After buying mangoes from a street vendor and giving money to an aggressive houseless man, I continued down 125th. Soon, I saw an African Braiding Salon. Two women sat in front of it wearing bright print wrappers with their hair covered. One saw me approach and got up eagerly, she looked as though she’d come across the crosswalk and grab me if she could. She beckoned to me, her arm extended and her fingers grasping.

“Are you looking to get your braided?” She asked me before I even finished crossing the street.

I smiled and said yes, allowing myself to be guided towards the shop.

“What do you want done my dear?” She asked.

“Large knotless braids.” I answered, showing a picture for reference. “I only have $80.”

She nodded her head and gestured for me to follow her up some stairs.
When we got to the shop, she was about to turn the knob of the door and let me in before she turned and said “Why not make it $100?”

I shook my head no.

She didn’t press me further. In an urgent tone she said, “Don’t talk prices with any of these women.”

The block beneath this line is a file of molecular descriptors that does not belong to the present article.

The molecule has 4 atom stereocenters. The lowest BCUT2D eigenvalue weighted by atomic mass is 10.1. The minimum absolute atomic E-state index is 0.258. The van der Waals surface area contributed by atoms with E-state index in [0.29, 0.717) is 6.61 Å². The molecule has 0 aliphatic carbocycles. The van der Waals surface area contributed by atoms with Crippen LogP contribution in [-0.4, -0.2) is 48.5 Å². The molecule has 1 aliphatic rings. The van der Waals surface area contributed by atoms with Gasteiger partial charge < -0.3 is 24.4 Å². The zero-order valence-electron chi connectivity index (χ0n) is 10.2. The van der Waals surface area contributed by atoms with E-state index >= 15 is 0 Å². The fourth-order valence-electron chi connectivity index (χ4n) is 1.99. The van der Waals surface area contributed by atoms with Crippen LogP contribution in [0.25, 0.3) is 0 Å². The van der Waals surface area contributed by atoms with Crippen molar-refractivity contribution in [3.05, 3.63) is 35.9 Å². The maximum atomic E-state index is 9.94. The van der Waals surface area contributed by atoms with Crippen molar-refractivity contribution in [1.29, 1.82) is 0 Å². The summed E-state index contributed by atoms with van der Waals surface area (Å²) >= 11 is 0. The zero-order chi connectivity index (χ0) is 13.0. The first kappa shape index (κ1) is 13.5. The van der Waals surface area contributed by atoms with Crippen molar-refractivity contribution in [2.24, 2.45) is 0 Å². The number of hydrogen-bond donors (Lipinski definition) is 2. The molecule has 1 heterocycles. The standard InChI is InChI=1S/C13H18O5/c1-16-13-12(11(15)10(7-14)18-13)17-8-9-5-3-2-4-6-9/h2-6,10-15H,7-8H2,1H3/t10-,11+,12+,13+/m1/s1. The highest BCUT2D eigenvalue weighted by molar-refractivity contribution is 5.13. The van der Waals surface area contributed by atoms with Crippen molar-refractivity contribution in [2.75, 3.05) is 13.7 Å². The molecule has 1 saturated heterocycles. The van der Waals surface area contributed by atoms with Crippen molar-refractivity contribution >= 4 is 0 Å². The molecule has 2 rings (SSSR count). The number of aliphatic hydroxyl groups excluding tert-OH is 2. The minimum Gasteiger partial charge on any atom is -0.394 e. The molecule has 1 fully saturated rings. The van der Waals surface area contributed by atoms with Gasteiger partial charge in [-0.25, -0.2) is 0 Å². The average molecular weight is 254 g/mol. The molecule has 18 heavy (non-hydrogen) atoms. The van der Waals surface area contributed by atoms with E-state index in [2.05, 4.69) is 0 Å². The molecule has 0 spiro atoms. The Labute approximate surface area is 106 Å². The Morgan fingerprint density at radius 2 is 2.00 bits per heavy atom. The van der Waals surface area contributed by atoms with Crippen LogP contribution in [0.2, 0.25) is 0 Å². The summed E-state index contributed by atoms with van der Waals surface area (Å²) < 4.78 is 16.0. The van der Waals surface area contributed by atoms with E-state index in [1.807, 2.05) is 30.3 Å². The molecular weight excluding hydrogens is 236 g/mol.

I chuckled because I knew the bartering wouldn’t end there. The hair braider would tell by how tightly my hair coiled, how strong she’d have to grip and how much money she’d want for the cost of combing it. Above all that, she’d hate me because I’m occasionally tender headed.

The salon was very much like those in Nigeria. Images of women with intricate braid styles were posted on the wall at every which angle. Salon chairs were arranged haphazardly throughout the shop. Womens’ heads were bent as braiders leaned over them, pressing synthetic hair into cornrows, braids, and twists.The colors of shop, from those of the womens’ hair to the pale, orange tile of the floor, to the fabric of the womens’ wrappas fought with each other for attention. The name of the shop was printed on the wall in a fading blue font African Braiding Salon.